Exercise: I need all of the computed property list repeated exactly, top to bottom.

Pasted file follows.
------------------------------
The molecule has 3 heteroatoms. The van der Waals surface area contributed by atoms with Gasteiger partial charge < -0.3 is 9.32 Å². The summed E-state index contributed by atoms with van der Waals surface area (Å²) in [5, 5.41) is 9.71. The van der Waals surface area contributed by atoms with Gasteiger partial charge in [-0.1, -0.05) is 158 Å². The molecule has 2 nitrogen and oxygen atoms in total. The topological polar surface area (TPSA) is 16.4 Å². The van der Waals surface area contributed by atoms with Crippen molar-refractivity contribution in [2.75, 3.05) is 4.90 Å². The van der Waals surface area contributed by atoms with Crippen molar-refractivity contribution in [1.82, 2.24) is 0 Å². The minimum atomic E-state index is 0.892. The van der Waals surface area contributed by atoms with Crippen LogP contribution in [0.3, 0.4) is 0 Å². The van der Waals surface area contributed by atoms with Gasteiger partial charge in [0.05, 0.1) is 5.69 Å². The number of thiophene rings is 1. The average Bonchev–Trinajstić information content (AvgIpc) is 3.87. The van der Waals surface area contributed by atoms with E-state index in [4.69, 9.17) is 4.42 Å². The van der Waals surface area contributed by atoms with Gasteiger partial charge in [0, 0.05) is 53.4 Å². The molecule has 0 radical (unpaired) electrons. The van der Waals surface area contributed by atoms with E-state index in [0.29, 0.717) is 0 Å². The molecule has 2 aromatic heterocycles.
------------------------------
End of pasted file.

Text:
The molecule has 3 heteroatoms. The van der Waals surface area contributed by atoms with Gasteiger partial charge < -0.3 is 9.32 Å². The summed E-state index contributed by atoms with van der Waals surface area (Å²) in [5, 5.41) is 9.71. The van der Waals surface area contributed by atoms with Gasteiger partial charge in [-0.1, -0.05) is 158 Å². The molecule has 2 nitrogen and oxygen atoms in total. The topological polar surface area (TPSA) is 16.4 Å². The van der Waals surface area contributed by atoms with Crippen molar-refractivity contribution in [2.75, 3.05) is 4.90 Å². The van der Waals surface area contributed by atoms with Crippen molar-refractivity contribution in [1.82, 2.24) is 0 Å². The minimum atomic E-state index is 0.892. The van der Waals surface area contributed by atoms with Crippen LogP contribution in [0.3, 0.4) is 0 Å². The van der Waals surface area contributed by atoms with Gasteiger partial charge in [0.05, 0.1) is 5.69 Å². The number of thiophene rings is 1. The average Bonchev–Trinajstić information content (AvgIpc) is 3.87. The van der Waals surface area contributed by atoms with E-state index in [4.69, 9.17) is 4.42 Å². The van der Waals surface area contributed by atoms with Gasteiger partial charge in [0, 0.05) is 53.4 Å². The molecule has 0 radical (unpaired) electrons. The van der Waals surface area contributed by atoms with E-state index in [0.29, 0.717) is 0 Å². The molecule has 2 aromatic heterocycles.